The reward? You might share a meal including family members’ favorite foods. During it, you could plan your next de-cluttering session.
Do you have memorabilia that reminds you of cherished times past? Teddy bears? Other items that you may have outgrown, even decades ago? If you’re having trouble letting them go, you might take photos, then preserve them in whatever way is easy and will be accessible. Still difficult to imagine doing? You might ask a loved one or a friend to help you by listening to stories about the objects, so that you can say goodbye. You’ll feel lighter – really!
Happy New Year? What? It’s not January! The calendar shows August. Even so, with the school year already begun in some places, and about to start in many more, in some ways it feels like the beginning of a new year.
Do you make New Year’s resolutions in January and, if so, how long do they last? A few days? A week? A month or two? Here’s something you can do on a daily basis, to lighten your load – clear clutter each day. That’s right – get rid of something every day. You will feel lighter and, after a short time, you’ll feel a real sense of accomplishment. Can you imagine how it’ll be after 365 days?
Here are some tips to help.
- Consider how to do this. Give away, donate, recycle? If none are appropriate, toss?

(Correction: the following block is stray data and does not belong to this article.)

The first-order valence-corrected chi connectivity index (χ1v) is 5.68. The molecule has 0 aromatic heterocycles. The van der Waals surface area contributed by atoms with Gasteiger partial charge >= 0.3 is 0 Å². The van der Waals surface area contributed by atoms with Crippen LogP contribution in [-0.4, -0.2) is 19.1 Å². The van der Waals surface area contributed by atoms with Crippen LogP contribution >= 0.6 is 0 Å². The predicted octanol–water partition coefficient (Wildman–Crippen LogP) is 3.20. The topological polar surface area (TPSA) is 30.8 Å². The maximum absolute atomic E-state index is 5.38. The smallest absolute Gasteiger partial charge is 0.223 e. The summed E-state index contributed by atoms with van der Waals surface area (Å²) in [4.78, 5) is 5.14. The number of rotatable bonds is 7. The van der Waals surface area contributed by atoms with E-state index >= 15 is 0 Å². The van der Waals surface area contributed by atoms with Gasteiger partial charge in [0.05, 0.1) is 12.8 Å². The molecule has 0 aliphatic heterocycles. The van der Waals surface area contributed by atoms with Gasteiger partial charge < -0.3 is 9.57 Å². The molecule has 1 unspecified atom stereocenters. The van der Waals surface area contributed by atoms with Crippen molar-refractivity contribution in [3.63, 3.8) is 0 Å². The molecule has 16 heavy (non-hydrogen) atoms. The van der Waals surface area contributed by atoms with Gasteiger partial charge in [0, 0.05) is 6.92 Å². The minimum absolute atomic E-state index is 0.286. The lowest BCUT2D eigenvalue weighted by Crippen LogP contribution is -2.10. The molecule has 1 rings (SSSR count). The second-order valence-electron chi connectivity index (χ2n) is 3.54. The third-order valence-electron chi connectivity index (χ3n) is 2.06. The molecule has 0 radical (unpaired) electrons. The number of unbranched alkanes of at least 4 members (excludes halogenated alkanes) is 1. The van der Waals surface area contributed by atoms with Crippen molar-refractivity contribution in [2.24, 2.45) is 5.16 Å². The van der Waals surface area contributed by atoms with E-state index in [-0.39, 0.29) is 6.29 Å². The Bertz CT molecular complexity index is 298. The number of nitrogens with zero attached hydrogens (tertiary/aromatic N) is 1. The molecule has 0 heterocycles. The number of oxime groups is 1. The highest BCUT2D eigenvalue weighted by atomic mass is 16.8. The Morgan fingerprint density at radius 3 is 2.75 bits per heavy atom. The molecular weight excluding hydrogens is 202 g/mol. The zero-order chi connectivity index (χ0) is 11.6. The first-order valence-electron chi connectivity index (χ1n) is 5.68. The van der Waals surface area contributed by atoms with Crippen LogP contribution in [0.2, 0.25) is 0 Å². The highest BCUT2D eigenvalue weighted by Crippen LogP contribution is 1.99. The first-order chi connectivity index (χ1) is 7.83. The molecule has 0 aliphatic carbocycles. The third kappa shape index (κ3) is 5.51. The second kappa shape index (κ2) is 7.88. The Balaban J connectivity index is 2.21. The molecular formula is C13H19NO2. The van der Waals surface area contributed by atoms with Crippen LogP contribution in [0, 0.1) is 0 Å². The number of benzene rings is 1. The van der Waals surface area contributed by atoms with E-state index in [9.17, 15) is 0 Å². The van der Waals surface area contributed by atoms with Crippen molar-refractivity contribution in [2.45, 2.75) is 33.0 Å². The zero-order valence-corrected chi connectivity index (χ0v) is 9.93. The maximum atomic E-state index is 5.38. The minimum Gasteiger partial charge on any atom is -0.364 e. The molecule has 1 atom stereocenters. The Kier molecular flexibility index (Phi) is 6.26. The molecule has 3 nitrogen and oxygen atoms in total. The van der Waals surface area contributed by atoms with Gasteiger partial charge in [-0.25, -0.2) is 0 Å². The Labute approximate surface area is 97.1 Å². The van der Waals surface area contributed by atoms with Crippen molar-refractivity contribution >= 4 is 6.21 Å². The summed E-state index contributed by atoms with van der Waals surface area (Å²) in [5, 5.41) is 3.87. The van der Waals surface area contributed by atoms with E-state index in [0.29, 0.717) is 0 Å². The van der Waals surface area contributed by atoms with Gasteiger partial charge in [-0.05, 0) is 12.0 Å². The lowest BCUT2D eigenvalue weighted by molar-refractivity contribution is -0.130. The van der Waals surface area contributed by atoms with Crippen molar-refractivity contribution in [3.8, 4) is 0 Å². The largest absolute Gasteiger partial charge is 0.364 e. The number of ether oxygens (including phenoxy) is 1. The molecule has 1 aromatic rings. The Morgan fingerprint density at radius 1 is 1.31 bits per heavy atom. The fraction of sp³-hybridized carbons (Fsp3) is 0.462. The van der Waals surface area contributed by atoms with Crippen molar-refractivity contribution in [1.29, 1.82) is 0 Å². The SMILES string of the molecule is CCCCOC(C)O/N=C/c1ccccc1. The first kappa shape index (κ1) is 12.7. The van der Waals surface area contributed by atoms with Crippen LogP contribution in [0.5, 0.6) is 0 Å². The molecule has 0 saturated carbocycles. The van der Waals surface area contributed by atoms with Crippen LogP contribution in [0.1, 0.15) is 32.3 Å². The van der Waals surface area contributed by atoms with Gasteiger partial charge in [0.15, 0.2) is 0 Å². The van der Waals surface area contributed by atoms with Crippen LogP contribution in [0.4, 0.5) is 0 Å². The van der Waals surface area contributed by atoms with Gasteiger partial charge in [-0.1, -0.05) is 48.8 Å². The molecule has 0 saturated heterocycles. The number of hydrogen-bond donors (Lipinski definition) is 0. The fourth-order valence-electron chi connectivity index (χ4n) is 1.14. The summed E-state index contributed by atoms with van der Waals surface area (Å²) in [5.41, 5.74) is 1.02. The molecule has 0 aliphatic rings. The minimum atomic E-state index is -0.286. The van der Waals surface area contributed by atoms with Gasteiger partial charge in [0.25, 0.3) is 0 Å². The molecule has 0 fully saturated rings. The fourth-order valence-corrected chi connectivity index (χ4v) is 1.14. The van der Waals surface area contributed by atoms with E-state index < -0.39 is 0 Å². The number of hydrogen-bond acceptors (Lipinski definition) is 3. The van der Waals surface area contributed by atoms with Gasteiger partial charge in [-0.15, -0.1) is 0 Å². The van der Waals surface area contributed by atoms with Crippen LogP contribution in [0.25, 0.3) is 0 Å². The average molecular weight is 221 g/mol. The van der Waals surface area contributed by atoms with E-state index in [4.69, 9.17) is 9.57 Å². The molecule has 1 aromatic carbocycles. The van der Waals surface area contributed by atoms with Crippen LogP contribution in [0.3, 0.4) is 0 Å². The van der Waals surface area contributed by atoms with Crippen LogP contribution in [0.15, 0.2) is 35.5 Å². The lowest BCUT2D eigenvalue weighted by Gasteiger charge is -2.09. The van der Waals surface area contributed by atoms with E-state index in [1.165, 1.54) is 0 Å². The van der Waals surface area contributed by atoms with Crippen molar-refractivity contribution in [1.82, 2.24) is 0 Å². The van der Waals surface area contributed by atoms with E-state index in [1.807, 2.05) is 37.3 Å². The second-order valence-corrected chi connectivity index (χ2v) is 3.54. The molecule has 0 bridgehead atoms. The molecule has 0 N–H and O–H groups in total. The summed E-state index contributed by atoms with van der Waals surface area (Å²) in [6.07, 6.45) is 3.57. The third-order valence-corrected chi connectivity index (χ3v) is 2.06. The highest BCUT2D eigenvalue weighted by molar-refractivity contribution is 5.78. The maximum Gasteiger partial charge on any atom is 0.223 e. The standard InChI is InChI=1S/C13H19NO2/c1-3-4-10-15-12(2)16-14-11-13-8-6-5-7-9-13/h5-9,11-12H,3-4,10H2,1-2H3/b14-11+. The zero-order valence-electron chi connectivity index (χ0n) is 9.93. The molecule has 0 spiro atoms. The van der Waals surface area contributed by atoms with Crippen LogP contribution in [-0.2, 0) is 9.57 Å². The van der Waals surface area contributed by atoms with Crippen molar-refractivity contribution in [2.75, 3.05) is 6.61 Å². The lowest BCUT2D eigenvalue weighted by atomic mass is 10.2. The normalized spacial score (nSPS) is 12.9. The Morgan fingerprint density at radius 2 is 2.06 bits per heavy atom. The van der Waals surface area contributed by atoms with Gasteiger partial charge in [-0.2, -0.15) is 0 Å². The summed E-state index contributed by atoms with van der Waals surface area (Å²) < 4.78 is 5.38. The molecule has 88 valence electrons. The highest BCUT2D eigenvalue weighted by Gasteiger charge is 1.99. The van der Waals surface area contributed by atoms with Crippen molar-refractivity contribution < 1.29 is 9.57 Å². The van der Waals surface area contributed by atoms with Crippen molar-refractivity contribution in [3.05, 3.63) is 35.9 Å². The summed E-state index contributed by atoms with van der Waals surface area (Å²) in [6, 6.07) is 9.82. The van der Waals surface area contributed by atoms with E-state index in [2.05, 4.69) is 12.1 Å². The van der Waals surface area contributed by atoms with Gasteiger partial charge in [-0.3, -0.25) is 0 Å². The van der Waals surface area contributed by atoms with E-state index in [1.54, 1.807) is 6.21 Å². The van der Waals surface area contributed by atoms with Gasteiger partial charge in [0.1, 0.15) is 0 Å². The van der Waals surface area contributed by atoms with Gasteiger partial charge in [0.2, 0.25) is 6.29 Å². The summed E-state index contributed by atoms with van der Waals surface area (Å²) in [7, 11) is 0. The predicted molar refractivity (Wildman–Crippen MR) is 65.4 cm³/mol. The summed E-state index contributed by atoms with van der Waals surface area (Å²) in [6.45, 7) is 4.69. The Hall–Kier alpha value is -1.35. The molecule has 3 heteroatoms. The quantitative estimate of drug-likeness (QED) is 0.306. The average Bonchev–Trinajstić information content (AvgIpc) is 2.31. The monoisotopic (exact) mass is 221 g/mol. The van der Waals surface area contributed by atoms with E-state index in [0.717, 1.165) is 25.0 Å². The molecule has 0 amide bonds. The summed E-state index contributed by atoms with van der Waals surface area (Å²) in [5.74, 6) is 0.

- Don’t buy out of habit, or worse, out of boredom.
- Don’t keep items out of guilt or obligation. I had a pottery cookie jar, a gift from someone I’ve not been in touch with for years. I really didn’t like it all that much. I dropped something a few days ago, which landed on its lid, chipping it. Did I want to struggle with trying to glue the little pieces back on? No thanks! Could I “re-purpose” and use the bottom, say, as a planter? No, not really. I actually was relieved to place it in the trash.
- Does like = need? You may like some things that you don’t actually need.
- Don’t over-equip. You likely don’t need enough plates, cutlery, bed linens, towels, etc., to stock a hotel. If a big group of guests is coming, you might borrow from friends, neighbors, family.
- Save time. Every item you own takes time – to clean, maintain, perhaps repair. And, that’s after likely earning the money to buy, then taking the time to shop.
- Non-material gifts. Encourage those who might buy presents for you to make them gifts of experience or adventure. Concert tickets? A special restaurant meal? A hot air balloon ride? Also, consider time together, perhaps to be used on a big project. How about a donation in your name to a charity you hold dear?
Happy New Year!